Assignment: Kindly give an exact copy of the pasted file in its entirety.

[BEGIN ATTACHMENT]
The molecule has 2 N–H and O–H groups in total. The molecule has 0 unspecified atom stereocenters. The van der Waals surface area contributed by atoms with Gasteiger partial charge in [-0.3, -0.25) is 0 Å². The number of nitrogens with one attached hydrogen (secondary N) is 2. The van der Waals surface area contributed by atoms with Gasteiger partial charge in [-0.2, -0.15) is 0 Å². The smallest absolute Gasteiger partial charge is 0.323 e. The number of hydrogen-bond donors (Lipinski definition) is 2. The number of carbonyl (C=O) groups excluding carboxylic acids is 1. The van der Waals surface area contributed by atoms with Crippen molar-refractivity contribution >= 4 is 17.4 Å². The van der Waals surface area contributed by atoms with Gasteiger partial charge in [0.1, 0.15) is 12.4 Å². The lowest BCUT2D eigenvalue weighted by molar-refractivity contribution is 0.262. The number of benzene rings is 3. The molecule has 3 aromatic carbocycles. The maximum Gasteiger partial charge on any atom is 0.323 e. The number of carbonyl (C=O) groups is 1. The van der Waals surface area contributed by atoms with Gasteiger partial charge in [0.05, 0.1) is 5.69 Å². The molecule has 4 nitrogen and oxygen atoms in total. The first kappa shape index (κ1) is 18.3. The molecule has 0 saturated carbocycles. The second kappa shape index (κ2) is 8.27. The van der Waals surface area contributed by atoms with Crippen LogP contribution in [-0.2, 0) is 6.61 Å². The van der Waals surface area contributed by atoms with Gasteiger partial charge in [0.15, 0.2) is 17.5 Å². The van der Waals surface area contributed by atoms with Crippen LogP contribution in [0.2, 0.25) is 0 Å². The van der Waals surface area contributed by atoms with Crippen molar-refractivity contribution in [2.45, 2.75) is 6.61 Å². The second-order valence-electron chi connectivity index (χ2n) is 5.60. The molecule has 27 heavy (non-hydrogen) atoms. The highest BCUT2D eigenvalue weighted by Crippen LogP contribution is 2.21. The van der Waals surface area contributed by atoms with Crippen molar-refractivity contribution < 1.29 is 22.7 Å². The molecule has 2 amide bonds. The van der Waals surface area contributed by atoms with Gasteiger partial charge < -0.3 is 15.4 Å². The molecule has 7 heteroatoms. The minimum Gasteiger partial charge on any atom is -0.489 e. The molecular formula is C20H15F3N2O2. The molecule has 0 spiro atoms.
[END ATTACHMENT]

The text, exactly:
The molecule has 2 N–H and O–H groups in total. The molecule has 0 unspecified atom stereocenters. The van der Waals surface area contributed by atoms with Gasteiger partial charge in [-0.3, -0.25) is 0 Å². The number of nitrogens with one attached hydrogen (secondary N) is 2. The van der Waals surface area contributed by atoms with Gasteiger partial charge in [-0.2, -0.15) is 0 Å². The smallest absolute Gasteiger partial charge is 0.323 e. The number of hydrogen-bond donors (Lipinski definition) is 2. The number of carbonyl (C=O) groups excluding carboxylic acids is 1. The van der Waals surface area contributed by atoms with Crippen molar-refractivity contribution >= 4 is 17.4 Å². The van der Waals surface area contributed by atoms with Gasteiger partial charge in [0.1, 0.15) is 12.4 Å². The lowest BCUT2D eigenvalue weighted by molar-refractivity contribution is 0.262. The number of benzene rings is 3. The molecule has 3 aromatic carbocycles. The maximum Gasteiger partial charge on any atom is 0.323 e. The number of carbonyl (C=O) groups is 1. The van der Waals surface area contributed by atoms with Gasteiger partial charge in [0.05, 0.1) is 5.69 Å². The molecule has 4 nitrogen and oxygen atoms in total. The first kappa shape index (κ1) is 18.3. The molecule has 0 saturated carbocycles. The second kappa shape index (κ2) is 8.27. The van der Waals surface area contributed by atoms with Crippen LogP contribution in [-0.2, 0) is 6.61 Å². The van der Waals surface area contributed by atoms with Gasteiger partial charge in [0.15, 0.2) is 17.5 Å². The van der Waals surface area contributed by atoms with Crippen LogP contribution in [0.2, 0.25) is 0 Å². The van der Waals surface area contributed by atoms with Crippen molar-refractivity contribution in [2.45, 2.75) is 6.61 Å². The second-order valence-electron chi connectivity index (χ2n) is 5.60. The molecule has 27 heavy (non-hydrogen) atoms. The highest BCUT2D eigenvalue weighted by Crippen LogP contribution is 2.21. The van der Waals surface area contributed by atoms with Crippen molar-refractivity contribution < 1.29 is 22.7 Å². The molecule has 2 amide bonds. The van der Waals surface area contributed by atoms with Gasteiger partial charge < -0.3 is 15.4 Å². The molecule has 7 heteroatoms. The minimum Gasteiger partial charge on any atom is -0.489 e. The molecular formula is C20H15F3N2O2. The molecule has 0 spiro atoms.